President Volodymyr Zelensky has dismissed accusations that Ukraine is selling forbidden chemical weapons to Azerbaijan, which is fighting a war against the unrecognized Armenia-backed Nagorno-Karabakh Republic.

On Nov. 1, Armenian film director Sarik Andreasyan wrote in an Instagram post that the Ukrainian president had sold white phosphorus munitions to Azerbaijan. Two days later, on Nov. 3, Zelensky forcefully denied the claim, which appears to lack any factual backing.

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A friend of Zelensky from the movie industry, Andreasyan said that Ukraine had sold the banned weapons just to “tighten friendly bonds” with Azerbaijan and that now Zelensky has “blood on his hands.”

The Ukrainian president, in turn, called this claim “Russian propaganda.”

In a 529-word Facebook post, Zelensky asked Andreasyan to stop spreading fake news and said that Ukraine is “totally against wars and provocations on military issues,” in part because it has been struggling with its own war against Russia in the Donbas for six years.


“Ukraine certainly does not support supplying any weapons to anyone. Unlike another notorious country, which supplies weapons to everyone,” Zelensky said, referring to Russia. “Because wars for this country are their bread and butter.”

Nevertheless, Zelensky said Ukrainians have grown used to fighting Russia’s disinformation.

“We have immunity against it. So does Europe,” Zelensky said. “But you (Armenians) have to gain it.”

President Volodymyr Zelensky and Armenia-born film director Sarik Andreasyan pose for a picture at a movie premiere in March 2011. Zelensky and Andreasyan worked together on several comedy movies in the 2010s. On Nov. 1. 2020, Andreasyan accused Zelensky of selling white phosphorus munitions to Azerbaijan as the country fights in a war against Armenia for the disputed region of Nagorno-Karabakh. (Sarik Andreasyan/Instagram)

This isn’t the first time Ukraine has been accused of something connected to white phosphorus munitions.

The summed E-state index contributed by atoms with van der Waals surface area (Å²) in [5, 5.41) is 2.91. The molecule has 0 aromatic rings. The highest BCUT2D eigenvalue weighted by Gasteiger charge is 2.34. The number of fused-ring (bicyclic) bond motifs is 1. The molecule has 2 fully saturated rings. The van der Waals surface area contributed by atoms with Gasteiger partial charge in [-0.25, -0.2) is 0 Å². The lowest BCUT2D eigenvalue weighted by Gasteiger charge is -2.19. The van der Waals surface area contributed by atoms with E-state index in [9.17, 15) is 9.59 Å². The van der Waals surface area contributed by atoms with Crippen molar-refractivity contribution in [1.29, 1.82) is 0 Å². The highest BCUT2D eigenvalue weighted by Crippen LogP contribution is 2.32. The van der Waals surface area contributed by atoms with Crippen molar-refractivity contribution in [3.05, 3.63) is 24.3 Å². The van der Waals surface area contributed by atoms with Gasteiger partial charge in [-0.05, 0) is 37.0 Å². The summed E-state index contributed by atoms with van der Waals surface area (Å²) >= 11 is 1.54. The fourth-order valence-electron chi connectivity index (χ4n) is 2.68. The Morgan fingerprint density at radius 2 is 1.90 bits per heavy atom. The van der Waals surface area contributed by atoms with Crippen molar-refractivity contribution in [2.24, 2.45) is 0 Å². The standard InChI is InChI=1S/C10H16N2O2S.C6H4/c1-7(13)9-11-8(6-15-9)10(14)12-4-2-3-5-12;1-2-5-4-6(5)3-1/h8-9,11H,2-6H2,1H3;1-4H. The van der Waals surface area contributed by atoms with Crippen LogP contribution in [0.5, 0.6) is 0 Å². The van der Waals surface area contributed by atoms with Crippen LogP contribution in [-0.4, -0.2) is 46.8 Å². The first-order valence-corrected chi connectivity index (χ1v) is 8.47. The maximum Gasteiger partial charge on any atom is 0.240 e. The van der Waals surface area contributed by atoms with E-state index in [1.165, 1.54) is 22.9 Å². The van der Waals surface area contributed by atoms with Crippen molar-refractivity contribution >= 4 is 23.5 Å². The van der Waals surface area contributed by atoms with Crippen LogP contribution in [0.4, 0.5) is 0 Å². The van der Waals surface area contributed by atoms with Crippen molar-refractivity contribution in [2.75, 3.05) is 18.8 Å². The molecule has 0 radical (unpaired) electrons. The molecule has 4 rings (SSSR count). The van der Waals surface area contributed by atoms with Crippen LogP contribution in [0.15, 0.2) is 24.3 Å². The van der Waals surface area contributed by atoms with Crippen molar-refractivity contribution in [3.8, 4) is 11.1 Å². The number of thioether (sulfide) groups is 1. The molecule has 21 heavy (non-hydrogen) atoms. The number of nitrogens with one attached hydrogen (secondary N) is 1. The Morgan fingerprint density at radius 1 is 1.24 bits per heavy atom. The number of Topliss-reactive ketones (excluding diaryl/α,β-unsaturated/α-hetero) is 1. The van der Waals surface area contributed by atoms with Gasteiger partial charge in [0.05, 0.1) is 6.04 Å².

In 2014, Russia accused the country of using the banned weapons in the Donbas. Although the allegation was later debunked by international nonprofit Human Rights Watch, Russian propagandist Vladimir Solovyov resurrected the claim on his 460,000-subscriber YouTube channel on Nov. 1. He said Azerbaijan has been using the same tactics in Nagorno-Karabakh as Ukraine has in the Donbas.


He also said that Azerbaijani military aircraft transport Ukrainian white phosphorus munitions through Georgia, but did not provide any evidence to support his claim.

Solovyov’s comments came after Armenia accused Azerbaijan of using the banned munitions to set fire to Nagorno-Karabakh’s forests, where many civilians have taken refuge as the military conflict between Armenia and Azerbaijan escalates, Armenian human rights activists said.

Azerbaijan denied the allegations, saying that it doesn’t own white phosphorus munitions.

When white phosphorus munitions explode, the chemical inside reacts with the air and creates thick white smoke that can melt through flesh and cause deadly chemical burns. Use of the weapons is prohibited in civilian areas under the United Nations Convention on Certain Conventional Weapons, signed in 1981 and ratified by Ukraine in 1982. The convention, however, doesn’t forbid the use of this weapon against enemy military personnel.

Azerbaijan accused Armenia and Nagorno-Karabakh forces of using white phosphorus munition in previous clashes over the disputed territory of Karabakh back in 2016. Azerbaijan opened a criminal case against Armenia for using the banned weapons, while Armenia and the self-proclaimed Nagorno-Karabakh Republic said that the usage of white phosphorus munitions was a staged operation by Azerbaijan. The case wasn’t resolved because of a lack of evidence.


Between 1988 and 1994, the ethnically Armenian population of Nagorno-Karabakh and Armenia fought a war with Azerbaijan over the territory. As a result of the conflict, Nagorno-Karabakh gained de facto independence. Nonetheless, the international community continues to recognize Karabakh as part of the territory of Azerbaijan.

Since the war ended, Armenian and Karabakh forces have regularly clashed with Armenian forces over the region.

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